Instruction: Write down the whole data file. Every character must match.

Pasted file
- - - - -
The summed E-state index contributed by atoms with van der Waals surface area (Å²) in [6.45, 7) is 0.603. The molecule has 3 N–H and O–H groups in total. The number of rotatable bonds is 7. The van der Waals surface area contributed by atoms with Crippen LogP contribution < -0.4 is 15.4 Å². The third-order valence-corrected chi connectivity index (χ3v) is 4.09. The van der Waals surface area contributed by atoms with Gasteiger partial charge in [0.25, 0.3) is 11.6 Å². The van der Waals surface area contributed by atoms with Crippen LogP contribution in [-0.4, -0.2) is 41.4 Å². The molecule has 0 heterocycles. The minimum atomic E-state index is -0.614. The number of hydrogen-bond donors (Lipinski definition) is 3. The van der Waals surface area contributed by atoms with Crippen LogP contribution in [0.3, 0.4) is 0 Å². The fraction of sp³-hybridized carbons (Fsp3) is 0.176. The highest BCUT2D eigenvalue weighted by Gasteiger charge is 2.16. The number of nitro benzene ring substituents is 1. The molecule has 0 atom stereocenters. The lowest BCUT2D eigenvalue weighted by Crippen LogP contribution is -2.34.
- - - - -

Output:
The summed E-state index contributed by atoms with van der Waals surface area (Å²) in [6.45, 7) is 0.603. The molecule has 3 N–H and O–H groups in total. The number of rotatable bonds is 7. The van der Waals surface area contributed by atoms with Crippen LogP contribution < -0.4 is 15.4 Å². The third-order valence-corrected chi connectivity index (χ3v) is 4.09. The van der Waals surface area contributed by atoms with Gasteiger partial charge in [0.25, 0.3) is 11.6 Å². The van der Waals surface area contributed by atoms with Crippen LogP contribution in [-0.4, -0.2) is 41.4 Å². The molecule has 0 heterocycles. The minimum atomic E-state index is -0.614. The number of hydrogen-bond donors (Lipinski definition) is 3. The van der Waals surface area contributed by atoms with Crippen LogP contribution in [0.3, 0.4) is 0 Å². The fraction of sp³-hybridized carbons (Fsp3) is 0.176. The highest BCUT2D eigenvalue weighted by Gasteiger charge is 2.16. The number of nitro benzene ring substituents is 1. The molecule has 0 atom stereocenters. The lowest BCUT2D eigenvalue weighted by Crippen LogP contribution is -2.34.